The slide above gives an example of the new agile/flexible AMD as it applies to the datacenter. Again, we're not seeing ARM, but we are seeing that AMD is willing to be flexible around ISA. In other words, AMD won't be married to x86 if the customer doesn't want it. If I had to guess, it sounds like AMD is talking about offering ARM based SoCs in the datacenter if a customer should want one. 

HSA will also play a role here. It seems like AMD views its flexibility around IP integration in combination with its GPU architecture as its main advantages in the datacenter. Should GPU compute prove to be widely useful in enterprise applications remains to be seen. Clearly highly parallel workloads lend themselves very well to GPUs.


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  • tipoo - Thursday, February 2, 2012 - link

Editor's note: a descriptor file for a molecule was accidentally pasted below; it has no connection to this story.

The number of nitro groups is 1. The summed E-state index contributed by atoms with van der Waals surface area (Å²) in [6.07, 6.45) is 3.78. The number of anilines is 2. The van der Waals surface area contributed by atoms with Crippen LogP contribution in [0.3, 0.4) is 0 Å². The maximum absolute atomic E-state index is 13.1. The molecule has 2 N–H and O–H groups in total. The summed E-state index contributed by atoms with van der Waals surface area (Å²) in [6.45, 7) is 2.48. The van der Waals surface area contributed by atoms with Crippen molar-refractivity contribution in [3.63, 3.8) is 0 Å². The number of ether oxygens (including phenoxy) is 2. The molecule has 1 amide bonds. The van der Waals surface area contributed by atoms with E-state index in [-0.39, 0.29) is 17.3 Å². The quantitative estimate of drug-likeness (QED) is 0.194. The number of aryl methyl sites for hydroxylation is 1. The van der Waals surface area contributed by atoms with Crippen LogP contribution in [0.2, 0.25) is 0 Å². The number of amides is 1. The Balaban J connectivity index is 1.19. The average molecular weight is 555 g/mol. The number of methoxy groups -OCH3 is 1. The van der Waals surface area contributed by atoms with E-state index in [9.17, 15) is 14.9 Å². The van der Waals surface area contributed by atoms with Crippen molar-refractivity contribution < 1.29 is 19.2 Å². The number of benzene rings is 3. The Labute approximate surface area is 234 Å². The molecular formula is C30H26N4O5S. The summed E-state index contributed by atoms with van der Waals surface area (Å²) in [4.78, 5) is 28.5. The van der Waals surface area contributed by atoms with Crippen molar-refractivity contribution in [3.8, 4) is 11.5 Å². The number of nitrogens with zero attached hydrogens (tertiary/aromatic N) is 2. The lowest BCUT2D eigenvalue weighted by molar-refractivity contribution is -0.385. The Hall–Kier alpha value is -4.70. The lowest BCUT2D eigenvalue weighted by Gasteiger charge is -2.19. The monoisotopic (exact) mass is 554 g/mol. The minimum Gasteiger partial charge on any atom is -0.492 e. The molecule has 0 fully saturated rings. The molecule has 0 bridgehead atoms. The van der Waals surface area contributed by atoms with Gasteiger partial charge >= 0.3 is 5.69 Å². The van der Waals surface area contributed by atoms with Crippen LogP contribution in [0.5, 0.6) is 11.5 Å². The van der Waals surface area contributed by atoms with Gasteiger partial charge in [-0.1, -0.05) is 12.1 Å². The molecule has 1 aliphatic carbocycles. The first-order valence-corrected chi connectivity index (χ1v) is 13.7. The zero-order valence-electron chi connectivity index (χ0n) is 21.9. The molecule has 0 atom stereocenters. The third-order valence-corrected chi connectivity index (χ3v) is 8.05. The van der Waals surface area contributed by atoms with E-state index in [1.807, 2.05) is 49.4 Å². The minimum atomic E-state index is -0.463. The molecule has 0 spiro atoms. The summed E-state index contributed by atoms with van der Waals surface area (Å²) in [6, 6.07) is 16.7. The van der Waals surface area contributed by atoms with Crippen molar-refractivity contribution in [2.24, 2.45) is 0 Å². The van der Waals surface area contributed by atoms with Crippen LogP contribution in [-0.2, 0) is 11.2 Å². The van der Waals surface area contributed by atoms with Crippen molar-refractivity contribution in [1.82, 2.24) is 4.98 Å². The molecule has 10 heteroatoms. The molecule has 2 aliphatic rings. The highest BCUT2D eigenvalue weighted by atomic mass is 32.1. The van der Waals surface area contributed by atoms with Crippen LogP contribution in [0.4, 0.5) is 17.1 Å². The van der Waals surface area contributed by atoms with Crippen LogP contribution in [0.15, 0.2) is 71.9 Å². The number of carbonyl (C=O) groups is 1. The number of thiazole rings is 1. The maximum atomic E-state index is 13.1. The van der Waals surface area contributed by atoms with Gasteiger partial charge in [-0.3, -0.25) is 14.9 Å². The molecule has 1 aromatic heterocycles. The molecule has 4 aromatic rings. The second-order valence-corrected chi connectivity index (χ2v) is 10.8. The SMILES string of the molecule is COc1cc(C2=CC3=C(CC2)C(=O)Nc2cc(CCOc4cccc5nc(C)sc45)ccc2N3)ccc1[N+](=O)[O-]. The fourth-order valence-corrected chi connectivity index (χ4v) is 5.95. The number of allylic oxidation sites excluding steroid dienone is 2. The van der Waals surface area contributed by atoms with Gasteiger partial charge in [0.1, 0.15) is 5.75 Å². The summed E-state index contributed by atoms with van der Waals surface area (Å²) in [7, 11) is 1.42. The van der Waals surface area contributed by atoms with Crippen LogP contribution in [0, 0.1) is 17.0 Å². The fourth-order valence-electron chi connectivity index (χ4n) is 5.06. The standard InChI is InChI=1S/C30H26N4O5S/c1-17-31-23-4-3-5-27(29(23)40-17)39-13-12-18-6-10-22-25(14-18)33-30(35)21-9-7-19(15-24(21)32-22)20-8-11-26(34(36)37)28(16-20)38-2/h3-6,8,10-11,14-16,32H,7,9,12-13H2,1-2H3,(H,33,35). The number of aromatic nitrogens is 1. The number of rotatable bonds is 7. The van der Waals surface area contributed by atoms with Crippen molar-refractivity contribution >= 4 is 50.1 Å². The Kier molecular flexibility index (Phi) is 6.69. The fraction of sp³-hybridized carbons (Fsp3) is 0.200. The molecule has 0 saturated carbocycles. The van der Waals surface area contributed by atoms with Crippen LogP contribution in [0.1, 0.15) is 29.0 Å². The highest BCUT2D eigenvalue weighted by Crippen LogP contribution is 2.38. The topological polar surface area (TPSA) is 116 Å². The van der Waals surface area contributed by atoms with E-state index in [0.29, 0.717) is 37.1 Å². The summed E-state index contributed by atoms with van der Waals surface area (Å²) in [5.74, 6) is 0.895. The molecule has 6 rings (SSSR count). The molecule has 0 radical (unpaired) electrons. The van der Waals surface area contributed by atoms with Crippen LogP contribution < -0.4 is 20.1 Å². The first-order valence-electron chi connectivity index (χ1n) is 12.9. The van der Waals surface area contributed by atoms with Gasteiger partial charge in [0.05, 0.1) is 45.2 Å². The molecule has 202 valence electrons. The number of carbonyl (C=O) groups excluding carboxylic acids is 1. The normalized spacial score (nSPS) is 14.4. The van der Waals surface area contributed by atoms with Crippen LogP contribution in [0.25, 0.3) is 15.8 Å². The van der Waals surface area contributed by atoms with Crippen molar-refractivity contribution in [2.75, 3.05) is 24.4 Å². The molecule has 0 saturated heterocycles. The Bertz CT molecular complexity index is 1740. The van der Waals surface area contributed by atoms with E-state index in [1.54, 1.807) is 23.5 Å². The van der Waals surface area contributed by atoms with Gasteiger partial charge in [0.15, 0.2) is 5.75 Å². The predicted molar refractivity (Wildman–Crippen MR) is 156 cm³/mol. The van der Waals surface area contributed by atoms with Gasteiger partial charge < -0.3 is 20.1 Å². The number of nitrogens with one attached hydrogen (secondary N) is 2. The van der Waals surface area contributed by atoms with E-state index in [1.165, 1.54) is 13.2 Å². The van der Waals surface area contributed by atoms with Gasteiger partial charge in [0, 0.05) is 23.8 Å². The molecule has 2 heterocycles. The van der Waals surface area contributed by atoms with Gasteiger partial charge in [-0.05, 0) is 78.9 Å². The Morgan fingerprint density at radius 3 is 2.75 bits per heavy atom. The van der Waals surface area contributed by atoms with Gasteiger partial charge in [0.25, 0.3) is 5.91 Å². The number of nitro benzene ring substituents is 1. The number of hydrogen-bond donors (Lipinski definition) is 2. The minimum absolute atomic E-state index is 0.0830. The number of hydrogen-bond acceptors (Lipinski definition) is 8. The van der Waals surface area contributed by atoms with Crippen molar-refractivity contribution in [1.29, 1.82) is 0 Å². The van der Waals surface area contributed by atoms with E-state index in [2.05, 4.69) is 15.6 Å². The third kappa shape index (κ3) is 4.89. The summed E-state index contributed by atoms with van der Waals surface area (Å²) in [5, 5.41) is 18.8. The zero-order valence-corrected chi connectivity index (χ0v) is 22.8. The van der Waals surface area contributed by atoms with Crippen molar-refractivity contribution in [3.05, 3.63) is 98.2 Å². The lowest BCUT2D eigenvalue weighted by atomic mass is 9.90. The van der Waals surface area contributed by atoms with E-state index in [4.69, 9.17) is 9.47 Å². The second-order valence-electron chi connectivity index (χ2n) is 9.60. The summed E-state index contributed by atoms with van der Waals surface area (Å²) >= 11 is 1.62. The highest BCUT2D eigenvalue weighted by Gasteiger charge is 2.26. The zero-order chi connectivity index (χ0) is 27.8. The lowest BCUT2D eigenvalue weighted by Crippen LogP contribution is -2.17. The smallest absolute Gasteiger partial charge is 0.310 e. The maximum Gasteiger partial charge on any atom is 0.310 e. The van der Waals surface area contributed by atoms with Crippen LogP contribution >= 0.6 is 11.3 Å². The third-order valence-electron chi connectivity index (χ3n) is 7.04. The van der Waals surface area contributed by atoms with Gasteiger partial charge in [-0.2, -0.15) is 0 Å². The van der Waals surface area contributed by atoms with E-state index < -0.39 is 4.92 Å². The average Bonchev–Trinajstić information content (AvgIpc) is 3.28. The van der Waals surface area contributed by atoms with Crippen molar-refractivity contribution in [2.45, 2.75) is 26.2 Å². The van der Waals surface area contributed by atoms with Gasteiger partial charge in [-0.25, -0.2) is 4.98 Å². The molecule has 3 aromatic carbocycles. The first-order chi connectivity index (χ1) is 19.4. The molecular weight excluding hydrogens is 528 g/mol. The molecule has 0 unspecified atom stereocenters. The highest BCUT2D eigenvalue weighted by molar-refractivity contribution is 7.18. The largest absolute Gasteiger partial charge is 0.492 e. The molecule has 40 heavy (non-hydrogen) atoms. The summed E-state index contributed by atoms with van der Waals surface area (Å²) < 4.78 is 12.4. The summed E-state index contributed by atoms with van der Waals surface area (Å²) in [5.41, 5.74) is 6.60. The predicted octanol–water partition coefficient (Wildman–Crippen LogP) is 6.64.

If AMD is considering complimenting their processors with ARM alternatives, I bet they are kicking themselves in the butts for selling off their ARM portfolio. Still, this will be interesting to watch. They obviously aren't getting ahead of Intel in the PC processor space any time soon, but with all their chip building experience I think they could take the ARM instruction set and make something much more powerful than current ARM processors with it. Still bound by the same manufacturing nodes as other ARM players, but with lots more experience in the higher performance range.
  • inighthawki - Thursday, February 2, 2012 - link

    I would love to see my next phone have an AMD APU in it. :P
  • denndenn - Thursday, February 9, 2012 - link

    Wonder if they can bring back the Mips processor as I think the end of road may be here for x86

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